Nielsen’s deft writing skill is apparent in abundance here. Not only is it a gripping read, but the characters, no matter how minor their part, come across as authentic teens, with agonies and anxieties, which Nielsen portrays with sympathy and sensitivity as well as a clear sense of humour (teen cynicism and sarcasm). She zips around the themes with ease, especially Petula’s anxieties about everything around her, and manages to incorporate a sense of the consequences of the tragedy on Petula’s parents too. Despite the tough subject matter, there is no overdramatisation here – it’s a carefully sewn tapestry of teen angst.

But what the book does that’s really sparkling for a teen audience, is give the reader the courage to face down adversity – showing that other people’s problems may not be apparent but may be larger than one’s own, and that each person can find courage somewhere to overcome obstacles – especially if they speak up and speak out. It’s about trust, and friendship and guilt and grief. I’m optimistic you’ll buy your own copy here.

 

 

 

Family Love

Under the Love Umbrella by Davina Bell, illustrated by Allison Colpoys
I’m not one for sentimental stuff, as those who know me will verify. And I’m not won over by simplistic declarations of love – usually in my fiction I like a little darkness too. But this is a captivating picture book, which supplies the darkness in the illustrations – by contrasting it with the effervescent light, as seen on the cover.

In short, the book is about being loved. When you’re lost in the world, the narrator speaks as if they’re the person who will be there – holding your hand, the other end of the phone, supplying your forgotten PE Kit. But that’s not what makes this book special. Firstly, although there are different characters shown within, and the idea is abstract rather than specific – the children are given names in an illustration at the start of the book – so we’re familiar with them before any story begins.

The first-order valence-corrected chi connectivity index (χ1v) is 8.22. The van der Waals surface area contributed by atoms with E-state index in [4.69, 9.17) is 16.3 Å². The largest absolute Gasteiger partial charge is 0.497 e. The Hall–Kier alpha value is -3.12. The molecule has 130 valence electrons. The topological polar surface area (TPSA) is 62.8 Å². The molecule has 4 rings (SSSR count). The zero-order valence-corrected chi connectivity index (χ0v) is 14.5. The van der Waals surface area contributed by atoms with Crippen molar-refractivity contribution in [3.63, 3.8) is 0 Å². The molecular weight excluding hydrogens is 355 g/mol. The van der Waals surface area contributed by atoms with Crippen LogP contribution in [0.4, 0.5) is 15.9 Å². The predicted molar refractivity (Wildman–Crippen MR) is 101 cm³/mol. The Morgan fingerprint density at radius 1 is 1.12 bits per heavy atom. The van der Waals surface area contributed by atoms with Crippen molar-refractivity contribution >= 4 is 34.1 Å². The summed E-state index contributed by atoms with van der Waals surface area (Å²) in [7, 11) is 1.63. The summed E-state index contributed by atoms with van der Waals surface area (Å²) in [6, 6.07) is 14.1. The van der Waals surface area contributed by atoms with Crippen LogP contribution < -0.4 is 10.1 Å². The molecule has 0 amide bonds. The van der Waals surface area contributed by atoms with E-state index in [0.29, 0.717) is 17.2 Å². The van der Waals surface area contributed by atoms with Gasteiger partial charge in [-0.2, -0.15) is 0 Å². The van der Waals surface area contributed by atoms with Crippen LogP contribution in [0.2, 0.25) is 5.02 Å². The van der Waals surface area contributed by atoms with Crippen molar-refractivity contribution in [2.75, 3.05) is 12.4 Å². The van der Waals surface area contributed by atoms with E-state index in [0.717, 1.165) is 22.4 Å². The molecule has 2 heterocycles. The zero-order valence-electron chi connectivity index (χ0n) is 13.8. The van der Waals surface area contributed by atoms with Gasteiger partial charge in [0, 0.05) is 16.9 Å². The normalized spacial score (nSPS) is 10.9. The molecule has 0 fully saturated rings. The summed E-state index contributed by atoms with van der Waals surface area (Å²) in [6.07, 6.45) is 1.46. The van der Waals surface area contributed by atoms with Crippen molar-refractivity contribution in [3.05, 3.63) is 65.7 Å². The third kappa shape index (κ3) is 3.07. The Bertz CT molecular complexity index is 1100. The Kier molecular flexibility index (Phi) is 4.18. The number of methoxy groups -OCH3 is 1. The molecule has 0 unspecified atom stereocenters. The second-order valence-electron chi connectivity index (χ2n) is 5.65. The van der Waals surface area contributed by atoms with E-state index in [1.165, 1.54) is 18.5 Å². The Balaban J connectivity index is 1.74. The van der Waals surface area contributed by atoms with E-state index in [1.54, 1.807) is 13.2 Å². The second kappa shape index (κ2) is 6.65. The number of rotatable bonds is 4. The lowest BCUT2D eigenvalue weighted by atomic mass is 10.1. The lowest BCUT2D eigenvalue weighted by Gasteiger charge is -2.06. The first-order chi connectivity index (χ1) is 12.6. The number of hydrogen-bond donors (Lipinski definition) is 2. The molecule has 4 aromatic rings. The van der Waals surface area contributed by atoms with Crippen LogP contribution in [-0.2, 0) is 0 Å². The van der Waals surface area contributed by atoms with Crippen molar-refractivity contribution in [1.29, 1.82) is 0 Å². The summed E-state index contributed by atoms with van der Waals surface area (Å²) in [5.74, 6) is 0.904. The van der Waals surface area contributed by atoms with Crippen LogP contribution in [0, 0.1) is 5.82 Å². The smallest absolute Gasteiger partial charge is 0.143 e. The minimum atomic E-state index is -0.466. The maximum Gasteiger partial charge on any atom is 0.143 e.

Then the use of colour – the vivid neons of the illustrations, often set against extremely pale and muted or dark and menacing backgrounds – so that the lightness of love and the kindness in the world is shown in bright brilliant colour. And the ideas within are tangible, real. The bad things in life are clearly delineated: a dog barking too loudly, an argument with a friend, feeling left out, or simply scared of the dark, against the good comforting things: a mother tucking in a child at bedtime, flying a kite, being comforted with a story, being together as a family.